I started training in 1992 in North London under the instruction of Sensei Paul Barker who is the principle instructor of the Aikido Circle. The association was part of the NAF and our technical director was Tamura Sensei who I was fortunate to take tuition from (but too inexperienced to really understand the nuances of his aikido)
In 1995 I moved back home to Yorkshire and was lucky enough to find the White Rose Aikikai. I have trained consistently here ever since and have had excellent tuition, encouragement and guidance from Sensei Riley and, before his retirement in 2003, Sensei Hemming. I achieved the rank of Go Dan in June 2011.
We are fortunate that Sensei Riley encourages us to explore different ways to make our aikido work for our individual bodies and minds, whilst keeping us in mind of strong basics. With this in mind I try to attend courses outside of the White Rose to continue to broaden my knowledge and depth of understanding of the art. These combined with visitors to White Rose have enabled me to take instruction from, among others Yamada Sensei from New York, Donovan Waite and Hayden Foster. More locally we have been fortunate and I have very much enjoyed the instruction from Shihans Terry Bayliss, Terry Ezra and the late William Smith Shihan. In particular I recall the teachings of Ken Cottier Shihan who visited the association regularly and is sorely missed by many of us.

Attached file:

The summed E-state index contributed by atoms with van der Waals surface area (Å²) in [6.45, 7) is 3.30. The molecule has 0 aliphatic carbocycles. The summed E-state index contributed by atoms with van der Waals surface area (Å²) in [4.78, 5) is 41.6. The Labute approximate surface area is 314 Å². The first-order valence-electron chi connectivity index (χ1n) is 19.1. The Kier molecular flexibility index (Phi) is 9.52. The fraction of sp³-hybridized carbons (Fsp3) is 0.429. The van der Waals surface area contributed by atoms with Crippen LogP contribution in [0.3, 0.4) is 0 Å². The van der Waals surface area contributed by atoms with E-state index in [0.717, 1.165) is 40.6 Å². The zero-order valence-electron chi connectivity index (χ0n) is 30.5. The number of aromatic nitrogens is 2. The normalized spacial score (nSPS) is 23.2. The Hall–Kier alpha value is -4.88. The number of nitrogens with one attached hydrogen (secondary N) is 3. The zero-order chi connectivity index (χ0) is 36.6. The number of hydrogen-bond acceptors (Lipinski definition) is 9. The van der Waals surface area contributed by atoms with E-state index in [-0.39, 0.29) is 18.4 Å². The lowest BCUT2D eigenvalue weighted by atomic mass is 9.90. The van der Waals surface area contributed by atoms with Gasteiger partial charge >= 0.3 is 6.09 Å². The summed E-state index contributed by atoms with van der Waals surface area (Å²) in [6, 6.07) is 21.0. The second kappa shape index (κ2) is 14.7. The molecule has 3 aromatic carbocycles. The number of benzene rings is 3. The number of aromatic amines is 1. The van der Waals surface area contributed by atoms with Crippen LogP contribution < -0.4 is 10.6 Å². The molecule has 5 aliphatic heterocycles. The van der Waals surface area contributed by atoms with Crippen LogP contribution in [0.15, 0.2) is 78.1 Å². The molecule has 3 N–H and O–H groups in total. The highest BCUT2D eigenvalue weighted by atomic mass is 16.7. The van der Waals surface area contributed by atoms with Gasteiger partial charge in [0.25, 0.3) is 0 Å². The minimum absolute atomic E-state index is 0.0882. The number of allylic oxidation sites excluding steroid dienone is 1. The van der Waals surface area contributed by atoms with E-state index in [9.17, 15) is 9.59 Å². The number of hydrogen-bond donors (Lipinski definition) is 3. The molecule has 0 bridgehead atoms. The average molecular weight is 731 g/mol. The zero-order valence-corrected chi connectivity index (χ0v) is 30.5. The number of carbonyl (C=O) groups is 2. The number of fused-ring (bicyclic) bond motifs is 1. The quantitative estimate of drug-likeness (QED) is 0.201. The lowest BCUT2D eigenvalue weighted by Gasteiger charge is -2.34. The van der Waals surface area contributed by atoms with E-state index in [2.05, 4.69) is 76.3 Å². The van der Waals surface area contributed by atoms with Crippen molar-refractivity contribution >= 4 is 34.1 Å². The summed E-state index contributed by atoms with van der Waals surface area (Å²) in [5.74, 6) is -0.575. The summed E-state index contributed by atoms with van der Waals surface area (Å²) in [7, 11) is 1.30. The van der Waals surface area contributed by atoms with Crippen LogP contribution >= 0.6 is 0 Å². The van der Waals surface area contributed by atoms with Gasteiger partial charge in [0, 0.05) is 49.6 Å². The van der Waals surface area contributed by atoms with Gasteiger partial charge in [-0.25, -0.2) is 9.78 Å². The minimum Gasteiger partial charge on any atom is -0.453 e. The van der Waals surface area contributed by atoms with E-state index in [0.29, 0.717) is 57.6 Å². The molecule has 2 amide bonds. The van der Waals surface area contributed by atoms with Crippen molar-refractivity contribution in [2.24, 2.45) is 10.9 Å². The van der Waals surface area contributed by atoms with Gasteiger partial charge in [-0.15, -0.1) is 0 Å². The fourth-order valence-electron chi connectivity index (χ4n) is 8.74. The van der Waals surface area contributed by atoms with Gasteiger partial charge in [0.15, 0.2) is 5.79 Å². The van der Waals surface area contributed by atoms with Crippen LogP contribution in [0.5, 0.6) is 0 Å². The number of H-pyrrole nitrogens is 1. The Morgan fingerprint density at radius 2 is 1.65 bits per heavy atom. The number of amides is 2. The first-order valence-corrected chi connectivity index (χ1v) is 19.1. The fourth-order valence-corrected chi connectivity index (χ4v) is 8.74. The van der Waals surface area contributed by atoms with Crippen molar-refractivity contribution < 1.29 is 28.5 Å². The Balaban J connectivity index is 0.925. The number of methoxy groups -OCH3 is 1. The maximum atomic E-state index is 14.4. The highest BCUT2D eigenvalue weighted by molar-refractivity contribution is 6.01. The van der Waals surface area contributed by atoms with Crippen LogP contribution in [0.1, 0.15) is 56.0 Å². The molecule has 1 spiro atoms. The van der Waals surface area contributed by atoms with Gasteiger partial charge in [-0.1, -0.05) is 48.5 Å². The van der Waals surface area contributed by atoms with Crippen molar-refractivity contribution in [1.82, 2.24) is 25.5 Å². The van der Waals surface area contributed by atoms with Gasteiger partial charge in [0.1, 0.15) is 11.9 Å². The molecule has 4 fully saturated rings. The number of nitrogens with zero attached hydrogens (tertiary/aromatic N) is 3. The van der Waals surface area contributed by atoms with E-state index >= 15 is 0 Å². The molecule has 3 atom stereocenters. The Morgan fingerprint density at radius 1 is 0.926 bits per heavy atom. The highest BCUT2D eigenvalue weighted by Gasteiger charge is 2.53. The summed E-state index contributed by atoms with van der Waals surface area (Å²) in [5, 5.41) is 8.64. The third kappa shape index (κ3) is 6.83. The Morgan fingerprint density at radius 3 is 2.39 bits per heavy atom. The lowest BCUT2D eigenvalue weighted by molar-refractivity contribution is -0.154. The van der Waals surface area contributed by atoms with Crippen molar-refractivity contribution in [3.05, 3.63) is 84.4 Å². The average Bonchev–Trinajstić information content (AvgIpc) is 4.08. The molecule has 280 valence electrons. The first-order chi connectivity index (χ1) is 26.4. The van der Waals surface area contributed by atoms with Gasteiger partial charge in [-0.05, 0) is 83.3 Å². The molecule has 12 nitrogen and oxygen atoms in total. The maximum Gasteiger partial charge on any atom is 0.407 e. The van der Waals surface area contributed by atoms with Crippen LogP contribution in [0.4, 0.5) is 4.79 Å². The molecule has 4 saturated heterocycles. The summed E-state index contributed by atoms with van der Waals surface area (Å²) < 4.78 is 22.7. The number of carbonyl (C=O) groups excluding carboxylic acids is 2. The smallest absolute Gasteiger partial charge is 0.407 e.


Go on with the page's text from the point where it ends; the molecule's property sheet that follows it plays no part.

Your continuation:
I started teaching as an assistant to Sensei Hemmings in 1999 and have had the pleasure to instruct in my own dojo since 2004. I currently instruct on a Monday and Thursday at the Morley and Dewsbury dojos and take tuition on Tuesday evenings. I am currently a senior instructor and grading officer for the White Rose Aikikai.
I am qualified with the NFPS to instruct self defence to BTEC Level 2 (Personal) and Level 3 (Trainer).
I have been lucky over the years to train with some fabulous teachers and students and I still wonder at how this simple, beautiful and potentially devastating art continues to confound my efforts to understand it.
“To get through the hardest journey we need take only one step at a time, but we must keep on stepping” (Chinese proverb)